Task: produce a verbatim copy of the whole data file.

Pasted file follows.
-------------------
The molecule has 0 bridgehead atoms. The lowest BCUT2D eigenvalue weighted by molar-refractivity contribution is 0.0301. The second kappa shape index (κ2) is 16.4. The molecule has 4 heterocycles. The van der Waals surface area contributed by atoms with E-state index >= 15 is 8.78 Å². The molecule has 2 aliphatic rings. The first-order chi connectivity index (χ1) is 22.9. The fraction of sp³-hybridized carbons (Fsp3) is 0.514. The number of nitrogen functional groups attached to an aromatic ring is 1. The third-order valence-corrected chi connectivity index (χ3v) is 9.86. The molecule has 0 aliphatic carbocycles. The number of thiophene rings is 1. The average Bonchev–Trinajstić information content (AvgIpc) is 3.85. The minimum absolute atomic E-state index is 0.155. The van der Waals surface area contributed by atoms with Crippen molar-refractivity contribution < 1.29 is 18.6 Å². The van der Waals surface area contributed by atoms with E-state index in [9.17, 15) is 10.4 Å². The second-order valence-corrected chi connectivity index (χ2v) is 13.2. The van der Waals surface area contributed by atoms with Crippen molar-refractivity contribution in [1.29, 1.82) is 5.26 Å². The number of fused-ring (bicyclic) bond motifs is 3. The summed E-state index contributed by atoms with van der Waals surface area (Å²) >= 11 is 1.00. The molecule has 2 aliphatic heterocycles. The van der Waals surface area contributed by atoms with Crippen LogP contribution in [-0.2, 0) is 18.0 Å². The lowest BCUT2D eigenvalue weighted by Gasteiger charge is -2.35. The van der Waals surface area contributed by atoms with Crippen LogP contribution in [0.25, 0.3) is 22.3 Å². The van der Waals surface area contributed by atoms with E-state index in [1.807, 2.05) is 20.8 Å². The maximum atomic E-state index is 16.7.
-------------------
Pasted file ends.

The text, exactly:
The molecule has 0 bridgehead atoms. The lowest BCUT2D eigenvalue weighted by molar-refractivity contribution is 0.0301. The second kappa shape index (κ2) is 16.4. The molecule has 4 heterocycles. The van der Waals surface area contributed by atoms with E-state index >= 15 is 8.78 Å². The molecule has 2 aliphatic rings. The first-order chi connectivity index (χ1) is 22.9. The fraction of sp³-hybridized carbons (Fsp3) is 0.514. The number of nitrogen functional groups attached to an aromatic ring is 1. The third-order valence-corrected chi connectivity index (χ3v) is 9.86. The molecule has 0 aliphatic carbocycles. The number of thiophene rings is 1. The average Bonchev–Trinajstić information content (AvgIpc) is 3.85. The minimum absolute atomic E-state index is 0.155. The van der Waals surface area contributed by atoms with Crippen molar-refractivity contribution < 1.29 is 18.6 Å². The van der Waals surface area contributed by atoms with E-state index in [9.17, 15) is 10.4 Å². The second-order valence-corrected chi connectivity index (χ2v) is 13.2. The van der Waals surface area contributed by atoms with Crippen molar-refractivity contribution in [1.29, 1.82) is 5.26 Å². The number of fused-ring (bicyclic) bond motifs is 3. The summed E-state index contributed by atoms with van der Waals surface area (Å²) >= 11 is 1.00. The molecule has 2 aliphatic heterocycles. The van der Waals surface area contributed by atoms with Crippen LogP contribution in [-0.2, 0) is 18.0 Å². The lowest BCUT2D eigenvalue weighted by Gasteiger charge is -2.35. The van der Waals surface area contributed by atoms with Crippen LogP contribution in [0.25, 0.3) is 22.3 Å². The van der Waals surface area contributed by atoms with E-state index in [1.807, 2.05) is 20.8 Å². The maximum atomic E-state index is 16.7.